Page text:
While one of these tests might be able to determine what you ate in the last 24 hours, it can’t determine what’s causing intestinal distress or horrid rashes. It will, though, offer a laundry list of possible culprit foods to avoid. In fact, if you take more than one home test, you may wind up with conflicting results.
The results are truly not definitive, but they might make you prune your diet down to nothing. Vice’s Shayla Love had that experience first hand; after getting her results, she became obsessive about her diet.
“This is the true danger of these tests: not just that they could be incorrect, or have kept me from PB&Js for a whole year,” Love wrote, “but that they can be a sand trap for anyone with disordered thoughts and fears around eating.”
Dietitian Tamara Duker Freuman deals with this dynamic often in her practice. In an article for Self magazine, she wrote about the common pitfalls of these tests.
“They tell me that initially they panicked about how they could possibly eliminate all of these foods and continue on with normal work and social commitments,” Freuman wrote. “But they were committed to giving it a try, so they’d dive in and spend a week or two preparing everything they eat from the foods they don’t feel like they have to avoid, like, for example, plain chicken, a handful of assorted vegetables, and rice.”
Freuman notes that sometimes they end up feeling better, but other times they don’t. “Certainly, if something they were eating regularly was bothering them initially, cutting almost everything out was likely to have swept up the offender in the process!”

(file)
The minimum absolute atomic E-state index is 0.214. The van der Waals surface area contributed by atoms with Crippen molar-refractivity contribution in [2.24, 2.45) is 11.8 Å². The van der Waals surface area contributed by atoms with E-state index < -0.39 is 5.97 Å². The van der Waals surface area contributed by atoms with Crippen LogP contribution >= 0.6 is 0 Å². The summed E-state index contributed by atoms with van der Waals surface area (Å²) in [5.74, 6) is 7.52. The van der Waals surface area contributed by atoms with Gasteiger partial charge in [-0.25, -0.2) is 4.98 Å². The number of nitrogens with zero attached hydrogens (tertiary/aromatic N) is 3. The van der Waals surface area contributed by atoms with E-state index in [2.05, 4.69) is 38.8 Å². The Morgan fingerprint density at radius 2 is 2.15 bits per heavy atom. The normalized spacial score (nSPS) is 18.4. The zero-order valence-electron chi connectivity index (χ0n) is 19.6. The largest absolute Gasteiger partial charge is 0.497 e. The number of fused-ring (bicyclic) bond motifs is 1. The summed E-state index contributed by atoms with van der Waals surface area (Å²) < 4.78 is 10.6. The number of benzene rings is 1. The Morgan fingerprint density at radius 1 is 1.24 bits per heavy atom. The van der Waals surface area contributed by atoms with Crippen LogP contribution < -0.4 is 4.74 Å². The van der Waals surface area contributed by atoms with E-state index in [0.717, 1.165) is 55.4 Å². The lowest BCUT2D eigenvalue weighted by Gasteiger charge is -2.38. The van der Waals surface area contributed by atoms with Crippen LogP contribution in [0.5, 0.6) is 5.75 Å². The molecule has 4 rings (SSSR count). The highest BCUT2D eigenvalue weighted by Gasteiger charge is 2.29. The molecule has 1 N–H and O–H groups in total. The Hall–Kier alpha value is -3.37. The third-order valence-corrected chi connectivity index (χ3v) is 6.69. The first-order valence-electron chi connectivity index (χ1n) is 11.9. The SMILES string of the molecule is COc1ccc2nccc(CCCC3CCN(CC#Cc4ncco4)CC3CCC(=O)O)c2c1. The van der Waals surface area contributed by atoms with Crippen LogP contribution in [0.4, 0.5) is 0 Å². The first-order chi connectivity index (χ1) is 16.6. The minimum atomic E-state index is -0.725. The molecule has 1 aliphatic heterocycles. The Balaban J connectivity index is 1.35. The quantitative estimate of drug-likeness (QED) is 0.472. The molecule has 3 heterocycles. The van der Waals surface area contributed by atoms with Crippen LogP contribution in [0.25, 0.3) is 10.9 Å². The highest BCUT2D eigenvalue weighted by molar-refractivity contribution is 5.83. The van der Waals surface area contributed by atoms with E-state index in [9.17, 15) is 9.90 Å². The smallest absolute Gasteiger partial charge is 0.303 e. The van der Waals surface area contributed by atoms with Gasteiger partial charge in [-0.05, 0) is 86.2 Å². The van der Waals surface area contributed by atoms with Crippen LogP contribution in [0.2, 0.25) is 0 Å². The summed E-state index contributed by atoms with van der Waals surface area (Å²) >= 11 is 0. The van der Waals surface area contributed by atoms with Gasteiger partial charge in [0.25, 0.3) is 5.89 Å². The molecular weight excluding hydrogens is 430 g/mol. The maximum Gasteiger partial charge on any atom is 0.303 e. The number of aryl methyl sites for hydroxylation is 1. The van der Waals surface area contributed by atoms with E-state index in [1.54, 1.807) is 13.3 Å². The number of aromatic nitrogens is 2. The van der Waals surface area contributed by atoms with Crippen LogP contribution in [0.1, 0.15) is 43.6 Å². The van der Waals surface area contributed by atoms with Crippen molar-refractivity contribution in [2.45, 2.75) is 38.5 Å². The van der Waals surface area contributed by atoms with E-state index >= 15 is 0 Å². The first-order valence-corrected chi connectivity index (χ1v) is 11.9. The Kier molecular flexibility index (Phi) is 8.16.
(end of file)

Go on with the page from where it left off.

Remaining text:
By the time the patient gets to her, they are in a state.
“Regardless of how they feel, however, they soon realize they can’t keep up this highly restricted diet—and that’s when they arrive at my office,” Freuman wrote. “They’re confused about which of these foods—if any—are actually bothering them, and have no idea how to figure that out.”
Then, the patient has to start all over, from the beginning, with tests for IgE. And, they have to relearn eating habits they discarded. Sometimes that’s very difficult.
“But the worst-case scenario is, in my opinion, that patients are unable to let go of the notion that this laundry list of foods indicated by the sensitivity test kit is somehow problematic for them,” Freuman said. “They assume they still feel lousy not because they aren’t actually intolerant of the foods they eliminated, but rather because they haven’t yet eliminated enough foods.”
Freuman continued, “I’ve seen this happen more times than I can count, and when I’m unsuccessful at convincing my patient that these tests can be relied on to identify their problems, I’ve watched helplessly as my patient disappears down a rabbit hole of food restriction and avoidance that can, for some people, lead to disordered eating.”
Have Discomfort? Go to an MD
Don’t waste your time, money, and possible healthy dietary habits on at-home tests. If you have symptoms you think are food-related, see a doctor.
An allergy specialist will check for IgE antibody and provide you with proper dietary guidance. You’ll be screened to make sure whatever elimination diet you are assigned is doable and won’t trigger disordered eating. This is especially true for children and teens, who can end up with a lifetime of eating disorder triggers because of a single meaningless home test.
“I certainly understand and sympathize with patients that don’t feel well and are desperate to find a reason,” Min says. “Companies like EverlyWell capitalize on vulnerable people searching for answers. As always, I’d advise discussing with your physician before deciding to go on any kind of drastic diet.”